Letter to My Younger Self: Shane Jacobson

22 August 2017 Amy Hetherington

Letter to My Younger Self: Shane Jacobson

Photo courtesy of Channel Seven/David Cook


By 16, I’d roughly figured out who I was and what I wanted to do. I liked cars, I liked girls, and I wanted to be an actor and an entertainer. I was a happy-go-lucky kid and I still like to think I’m that person. I’m a little bit wiser now, a bit more mature. Well...not more mature, just wiser. But I’ll never be thinner, younger or healthier than I was then.

I’ve been on stage since I was eight. My mum had a calisthenics college, and she used to have these concerts. At eight, I walked out as a cowboy in the middle of one of their items and shot some guns and pretended to shoot myself by mistake and fall over backwards. I got a laugh, and I thought I love that, I want to do more of that. So I did always want to be an entertainer.

If you’re funny and you can handle yourself, then you can actually stay out of a whole lot of trouble. I was the joker, the class clown, there’s no doubt about it. I went to a pretty rough school in the western suburbs of Melbourne, Niddrie Tech – an all-male government technical school. But I actually really liked my school days, and being the joker kind of helped navigate through it all. And my dad still runs a boxing gym, so I did a bit of boxing. I also tap-danced as a kid, and tap-dancing in the western suburbs comes with its own risks. Tap-dancing and boxing…you kind of had to do both.

I wouldn’t be where I am now if it weren’t for the Scouts. Performing in the Gang Shows gave me confidence, taught me leadership, how to work with people, it taught me stagecraft and all my theatre skills – lighting, sound, staging, things that kept me employed while I was acting. I worked as a pyro-technician for rock bands like Guns N’ Roses, Bon Jovi, and was a lighting and rigging designer for theatre and rock’n’roll. I was also a medical sales rep, so I’ve had about 17 lives, hence the fact my book was called The Long Road to Overnight Success.  

To really succeed at entertainment, I think it’s like sport. It’s like being a racing car driver, a professional footballer, a professional tennis player. If your wish is to make a living out of it, and choose it as a job and a career, man you’d better want to do it because you’re going to have to be really, really good to make money out of it. Or lucky, but the luck runs out. And you’ve got to accept that it’s going to take a long while if you want to do that. It took me until I was 36.

I’m blessed, not everyone has the joy I’ve got of having a close family. I’ve got a father and a step-father and a mum who taught me how to love and be loved, all that kind of stuff. I’m one of four kids, my brother and two sisters, and we get along, we’ve got each other’s backs. I worked with my brother [Clayton] on Kenny and we’ve just finished Sibling Rivalry. He’s seven years my senior so, as a kid, he was my hero. He was bigger, stronger, older, smarter, you know. He was already working, editing film clips for INXS, Farnham, Noiseworks and he was doing stuff for MTV. He was the guy.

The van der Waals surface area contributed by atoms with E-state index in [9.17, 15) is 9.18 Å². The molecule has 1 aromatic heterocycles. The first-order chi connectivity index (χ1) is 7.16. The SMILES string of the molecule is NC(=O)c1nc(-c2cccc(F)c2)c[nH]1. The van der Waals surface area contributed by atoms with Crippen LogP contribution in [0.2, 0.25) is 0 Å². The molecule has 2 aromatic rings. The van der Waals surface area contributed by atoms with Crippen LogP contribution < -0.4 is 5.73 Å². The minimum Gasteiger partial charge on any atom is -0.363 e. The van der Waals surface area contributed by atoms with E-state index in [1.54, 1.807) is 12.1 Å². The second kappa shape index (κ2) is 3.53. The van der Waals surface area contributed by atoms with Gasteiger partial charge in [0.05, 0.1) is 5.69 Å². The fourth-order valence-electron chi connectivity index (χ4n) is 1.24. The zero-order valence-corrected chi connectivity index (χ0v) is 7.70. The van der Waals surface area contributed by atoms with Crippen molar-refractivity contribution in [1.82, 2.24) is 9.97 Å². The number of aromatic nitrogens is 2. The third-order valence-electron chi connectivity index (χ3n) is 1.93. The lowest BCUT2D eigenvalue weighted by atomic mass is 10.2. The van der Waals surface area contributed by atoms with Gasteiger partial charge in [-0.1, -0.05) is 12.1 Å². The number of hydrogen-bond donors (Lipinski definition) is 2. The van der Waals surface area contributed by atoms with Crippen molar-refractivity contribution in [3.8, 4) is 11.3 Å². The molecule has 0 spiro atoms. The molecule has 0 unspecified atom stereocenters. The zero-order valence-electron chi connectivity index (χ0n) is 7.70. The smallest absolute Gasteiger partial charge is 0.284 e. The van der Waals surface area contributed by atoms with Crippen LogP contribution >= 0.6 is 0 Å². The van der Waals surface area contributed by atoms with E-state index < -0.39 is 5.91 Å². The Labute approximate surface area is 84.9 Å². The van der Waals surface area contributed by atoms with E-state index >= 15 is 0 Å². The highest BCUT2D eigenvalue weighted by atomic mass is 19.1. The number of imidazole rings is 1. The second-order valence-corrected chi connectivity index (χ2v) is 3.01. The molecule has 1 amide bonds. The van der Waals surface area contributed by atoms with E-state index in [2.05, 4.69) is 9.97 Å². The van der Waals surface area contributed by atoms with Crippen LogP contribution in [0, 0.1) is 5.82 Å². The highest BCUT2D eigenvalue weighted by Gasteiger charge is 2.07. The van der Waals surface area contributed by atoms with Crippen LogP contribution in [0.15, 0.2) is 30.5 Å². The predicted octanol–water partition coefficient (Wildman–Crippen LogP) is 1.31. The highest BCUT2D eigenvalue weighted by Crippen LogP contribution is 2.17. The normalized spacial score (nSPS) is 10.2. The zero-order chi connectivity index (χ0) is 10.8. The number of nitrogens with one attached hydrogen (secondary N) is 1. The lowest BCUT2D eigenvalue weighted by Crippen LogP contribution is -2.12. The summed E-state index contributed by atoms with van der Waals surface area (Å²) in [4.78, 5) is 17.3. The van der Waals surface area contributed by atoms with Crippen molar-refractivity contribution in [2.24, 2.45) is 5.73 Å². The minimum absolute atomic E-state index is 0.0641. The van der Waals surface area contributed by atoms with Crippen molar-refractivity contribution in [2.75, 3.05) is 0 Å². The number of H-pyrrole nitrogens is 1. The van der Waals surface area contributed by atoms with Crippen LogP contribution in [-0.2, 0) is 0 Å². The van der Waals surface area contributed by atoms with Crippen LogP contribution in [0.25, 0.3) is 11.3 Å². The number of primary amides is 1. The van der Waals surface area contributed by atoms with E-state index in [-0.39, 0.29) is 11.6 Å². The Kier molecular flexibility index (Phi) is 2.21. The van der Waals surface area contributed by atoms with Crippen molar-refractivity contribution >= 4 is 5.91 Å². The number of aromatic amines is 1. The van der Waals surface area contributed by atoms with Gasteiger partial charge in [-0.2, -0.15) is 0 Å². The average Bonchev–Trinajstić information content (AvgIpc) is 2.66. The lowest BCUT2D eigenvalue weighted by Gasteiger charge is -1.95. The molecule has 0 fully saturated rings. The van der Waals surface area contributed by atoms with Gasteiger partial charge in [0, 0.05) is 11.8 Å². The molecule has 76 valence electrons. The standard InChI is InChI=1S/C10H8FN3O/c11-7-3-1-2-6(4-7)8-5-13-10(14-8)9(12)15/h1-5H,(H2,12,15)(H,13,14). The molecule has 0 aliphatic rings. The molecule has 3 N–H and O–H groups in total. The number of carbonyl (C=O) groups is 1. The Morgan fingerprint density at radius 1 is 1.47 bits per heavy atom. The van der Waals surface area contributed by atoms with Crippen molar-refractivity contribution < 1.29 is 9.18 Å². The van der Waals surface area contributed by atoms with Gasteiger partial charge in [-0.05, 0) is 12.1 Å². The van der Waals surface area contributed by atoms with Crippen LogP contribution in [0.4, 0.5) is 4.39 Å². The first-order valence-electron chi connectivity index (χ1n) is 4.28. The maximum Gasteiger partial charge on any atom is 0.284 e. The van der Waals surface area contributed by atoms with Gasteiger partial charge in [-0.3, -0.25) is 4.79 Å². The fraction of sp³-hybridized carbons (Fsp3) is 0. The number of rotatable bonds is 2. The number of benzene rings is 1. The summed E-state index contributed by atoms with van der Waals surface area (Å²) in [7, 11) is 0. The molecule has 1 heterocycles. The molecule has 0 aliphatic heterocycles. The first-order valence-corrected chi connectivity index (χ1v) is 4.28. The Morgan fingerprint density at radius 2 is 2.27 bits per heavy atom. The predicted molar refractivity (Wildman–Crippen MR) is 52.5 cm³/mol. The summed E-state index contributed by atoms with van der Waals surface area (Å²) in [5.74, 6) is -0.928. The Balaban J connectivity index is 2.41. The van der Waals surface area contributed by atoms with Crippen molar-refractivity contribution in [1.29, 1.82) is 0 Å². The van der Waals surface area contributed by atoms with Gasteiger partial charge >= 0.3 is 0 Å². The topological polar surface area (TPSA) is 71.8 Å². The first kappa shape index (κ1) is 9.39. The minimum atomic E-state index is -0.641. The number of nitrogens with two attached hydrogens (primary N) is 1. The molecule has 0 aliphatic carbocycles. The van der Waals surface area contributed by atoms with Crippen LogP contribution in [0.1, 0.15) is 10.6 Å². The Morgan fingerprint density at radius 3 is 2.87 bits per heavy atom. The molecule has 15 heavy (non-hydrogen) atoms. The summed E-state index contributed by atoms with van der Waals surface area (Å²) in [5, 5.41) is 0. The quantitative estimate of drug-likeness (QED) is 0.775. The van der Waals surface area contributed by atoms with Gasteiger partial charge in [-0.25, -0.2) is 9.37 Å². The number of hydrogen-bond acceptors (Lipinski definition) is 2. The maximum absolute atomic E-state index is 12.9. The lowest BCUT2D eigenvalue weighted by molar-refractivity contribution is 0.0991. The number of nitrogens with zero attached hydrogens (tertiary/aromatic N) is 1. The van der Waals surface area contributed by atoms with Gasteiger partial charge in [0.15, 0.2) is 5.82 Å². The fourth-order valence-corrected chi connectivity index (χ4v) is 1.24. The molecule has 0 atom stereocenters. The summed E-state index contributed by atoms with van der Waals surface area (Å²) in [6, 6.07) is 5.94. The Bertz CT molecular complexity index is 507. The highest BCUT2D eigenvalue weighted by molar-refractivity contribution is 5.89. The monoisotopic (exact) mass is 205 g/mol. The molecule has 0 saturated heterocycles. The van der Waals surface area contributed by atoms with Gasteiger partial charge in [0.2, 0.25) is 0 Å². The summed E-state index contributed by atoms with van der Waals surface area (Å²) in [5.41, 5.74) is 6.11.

Kenny opened every door that would normally be shut or be slammed in my face, and it was the same for my brother as well. We finished the film, and we thought it was great. We thought, what a dream if it was a hit and made it to cinemas. And then it got shown to audiences and they loved it, like they loved it. I first started promoting the film dressed as Kenny in the Brisbane mall with people walking up and taking the free packet of chips and coke, and walking straight past me. The big moments: seeing your poster in a cinema foyer; having people recognise you on the street and yelling “Kenny!” out of the car; and when 60 Minutes wanted to do a story.

Twelve months later I was standing on stage winning an AFI Award. To have Cate Blanchett call your name to come on stage and win [Best Lead Actor]…that took a while to get my breath back. And Heath Ledger, who was a friend, you know I beat him and Gabriel Byrne for an acting award I never thought I’d win, ever, in a million years. Getting a call to say do you want to do a film with Paul Hogan, was a pinch yourself moment. Bourne Legacy and being asked to host Top Gear, too.

People don’t expect me to do plumbing. I did fix Cathy Freeman’s toilet – I was at her place, filming a thing, and she actually came out and said: “Hope you’re not offended by this, but do you actually know how to fix toilets?” And I said, “Well, I kind of know more than I care to admit.” And I unblocked her toilet for her. I was very proud. I can’t win a gold [medal] for the country, but I can unblock the toilet of someone who has. Small victory, I’ll take it.

You know what, I’m a meat pie. I’m a human meat pie, I’m not flash…there are no surprises. I like motorsport, I like my family, I’ve got two dogs, four kids, got chickens and some sheep. When someone says you’re the everyday man, the guy next door, or you’re the average joe, well that feels like a massive compliment. You know I’ve got a face like a dropped pie and I’m not exactly the right shape according to magazines, but people let me on their TV screens. I’ve had some guys say, “you give us hope”.

I wouldn’t give my 16-year-old self any advice. I wouldn’t interfere with him at all, because for every broken heart and for every hard road travelled or every pothole that was hard on my emotional suspension, I’ve turned out to be who I am – and I am now with the woman of my dreams, I have four healthy, beautiful children and I’m doing my dream job. Why would I risk changing any of it? I’m not going to send anything off kilter.


by Amy Hetherington, Editor


» Shane Jacobson is Chief Scout of Victoria and hosts Little Big Shots, coming soon to Channel 7. This article first appeared in Ed#543 of The Big Issue